The Ultimate Guide to Surviving the Winter Blues
By Sheryl Kraft
Feeling sad lately?
As the days get shorter and colder, you may feel tired and moody, depleted of energy or enthusiasm. That sad feeling is officially known as SAD, or seasonal affective disorder, and it's quite common, especially in wintertime.
Although experts aren't sure why it happens, one theory is that the seasonal changes disrupt your body's circadian rhythm, your body's 24-hour internal clock governing sleepiness and wakefulness. Another thought is that your serotonin and melatonin levels drop in response to reduced sunlight; these regulate your sleep and mood.
Women are most vulnerable, according to Norman E. Rosenthal, MD. In his book, Winter Blues, he writes: "We really don't know why women are more vulnerable to SAD than men, but we suspect that is related to the cyclical secretion of female sex hormones, estrogen and progesterone." His book includes advice for family and friends, meditation for SAD and information about various treatments including light therapy, psychotherapy and more.
The drier and colder weather inevitably causes imbalances in our bodies, says Erin Casperson, who is the dean of the Kripalu School of Ayurveda at Kripalu Center for Yoga and Health in Stockbridge, Massachusetts. Those changes are evident in our appetites, our moods, our sleep pattern and our general well-being.
"Common imbalances include dry, cracking skin, dry hair and split ends, dry nasal passages, stiff/cracking joints and achy and stiff muscles," she says.
Although you may feel the myriad effects of SAD will never end, they will—I promise! I deal with it every year like clockwork. SAD does lift once the days get longer. Come spring, my whole outlook shifts. Depression gives way to optimism and fatigue turns to positive energy. The invisible veil finally departs, and the world is again bright.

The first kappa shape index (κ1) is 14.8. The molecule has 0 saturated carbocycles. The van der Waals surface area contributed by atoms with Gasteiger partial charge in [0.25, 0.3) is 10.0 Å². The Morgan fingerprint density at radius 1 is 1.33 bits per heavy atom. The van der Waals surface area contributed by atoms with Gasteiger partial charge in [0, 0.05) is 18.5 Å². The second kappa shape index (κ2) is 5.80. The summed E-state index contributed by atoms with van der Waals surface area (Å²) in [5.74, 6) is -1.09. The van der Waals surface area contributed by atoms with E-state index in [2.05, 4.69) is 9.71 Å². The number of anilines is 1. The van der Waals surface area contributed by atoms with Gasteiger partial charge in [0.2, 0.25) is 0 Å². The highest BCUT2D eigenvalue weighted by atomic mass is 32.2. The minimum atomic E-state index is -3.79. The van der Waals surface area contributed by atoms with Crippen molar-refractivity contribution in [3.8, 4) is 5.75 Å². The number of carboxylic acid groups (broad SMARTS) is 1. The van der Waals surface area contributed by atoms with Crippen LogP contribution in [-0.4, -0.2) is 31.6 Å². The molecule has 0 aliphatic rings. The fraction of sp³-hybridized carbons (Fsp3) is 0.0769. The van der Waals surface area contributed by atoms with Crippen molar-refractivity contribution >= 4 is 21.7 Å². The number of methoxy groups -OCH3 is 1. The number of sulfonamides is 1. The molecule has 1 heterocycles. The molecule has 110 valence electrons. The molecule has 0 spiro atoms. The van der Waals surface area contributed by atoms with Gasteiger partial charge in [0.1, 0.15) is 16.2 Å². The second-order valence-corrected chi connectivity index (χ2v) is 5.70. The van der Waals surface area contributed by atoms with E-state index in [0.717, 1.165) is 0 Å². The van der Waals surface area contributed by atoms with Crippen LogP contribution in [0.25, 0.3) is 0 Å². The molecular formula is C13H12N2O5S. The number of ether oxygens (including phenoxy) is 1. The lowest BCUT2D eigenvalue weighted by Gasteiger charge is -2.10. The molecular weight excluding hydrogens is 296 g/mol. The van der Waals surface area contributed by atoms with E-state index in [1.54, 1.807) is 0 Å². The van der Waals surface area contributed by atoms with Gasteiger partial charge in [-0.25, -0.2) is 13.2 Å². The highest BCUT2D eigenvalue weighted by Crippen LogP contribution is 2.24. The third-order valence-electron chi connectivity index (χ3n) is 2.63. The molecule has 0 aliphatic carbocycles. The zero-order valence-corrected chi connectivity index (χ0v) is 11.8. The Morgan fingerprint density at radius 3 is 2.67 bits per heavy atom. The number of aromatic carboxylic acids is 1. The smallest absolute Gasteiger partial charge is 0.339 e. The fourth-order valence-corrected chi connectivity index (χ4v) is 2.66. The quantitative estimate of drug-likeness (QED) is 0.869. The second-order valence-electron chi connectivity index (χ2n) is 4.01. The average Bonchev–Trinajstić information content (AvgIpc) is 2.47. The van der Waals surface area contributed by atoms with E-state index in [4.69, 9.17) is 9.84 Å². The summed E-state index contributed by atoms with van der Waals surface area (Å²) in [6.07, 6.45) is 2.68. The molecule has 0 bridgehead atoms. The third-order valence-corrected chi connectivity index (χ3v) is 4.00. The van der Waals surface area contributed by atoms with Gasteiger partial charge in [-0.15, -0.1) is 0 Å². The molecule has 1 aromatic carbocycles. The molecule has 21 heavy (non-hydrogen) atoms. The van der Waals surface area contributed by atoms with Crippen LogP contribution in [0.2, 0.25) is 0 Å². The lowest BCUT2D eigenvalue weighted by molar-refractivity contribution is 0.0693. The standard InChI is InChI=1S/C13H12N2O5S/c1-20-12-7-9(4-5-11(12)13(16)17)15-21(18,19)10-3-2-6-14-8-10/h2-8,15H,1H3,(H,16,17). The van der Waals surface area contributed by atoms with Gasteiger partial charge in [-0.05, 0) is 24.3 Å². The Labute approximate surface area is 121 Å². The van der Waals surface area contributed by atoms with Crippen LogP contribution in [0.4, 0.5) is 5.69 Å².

But in the meantime, there are things I've found, through both personal experience and research, that you can do to combat SAD.
Try some self-care or self-preservation. Whatever you want to call it, pay attention to yourself to help fight the winter blues.
Try light therapy to switch up your mood.
—A light box gives off light that is brighter than a regular lightbulb and can mimic outdoor light (without the burn—most boxes filter out UV rays). The Mayo Clinic says that light therapy, used for about 20 to 30 minutes at a time, is thought to affect brain chemicals linked to mood and sleep and is most effective when started in the early fall and used through the spring. This one from Verilux is UV-free and offers four brightness levels and three levels of white. Read more about light therapy and other SAD treatment options.
Try submerging your body.
One thing that frustrates me about the winter is that my entire body constantly feels chilled to the bone. When that happens, the only thing that warms me is to take a long soak in a hot bathtub. Filling it with this Mineral Wellness Soak by Kerstin Florian is the icing on the cake. The minerals are derived from the Dead Sea and help your skin and body with calcium, sulfur, bromide, potassium and zinc.
Try breathing some oil.
Dry, irritated nasal passages come with winter. They not only hurt but, if left untreated, can cause scabbing, itching, burning, congestion and nosebleeds. This Nasya Oil by Banyan Botanicals can help moisten the delicate tissues of your nose and clear your breathing and sinus passages. According to Ayruveda, Nasya is considered one of the most important holistic self-care practices that encourages internal detoxification.
Try this body mousse.
Rich and hydrating, this feels outright decadent, as it should. FarmHouse Fresh whips up the potion with advanced peptides and retinol to hydrate and soothe dry winter skin. I love its subtle fragrance of wintermint, apple and amber, too.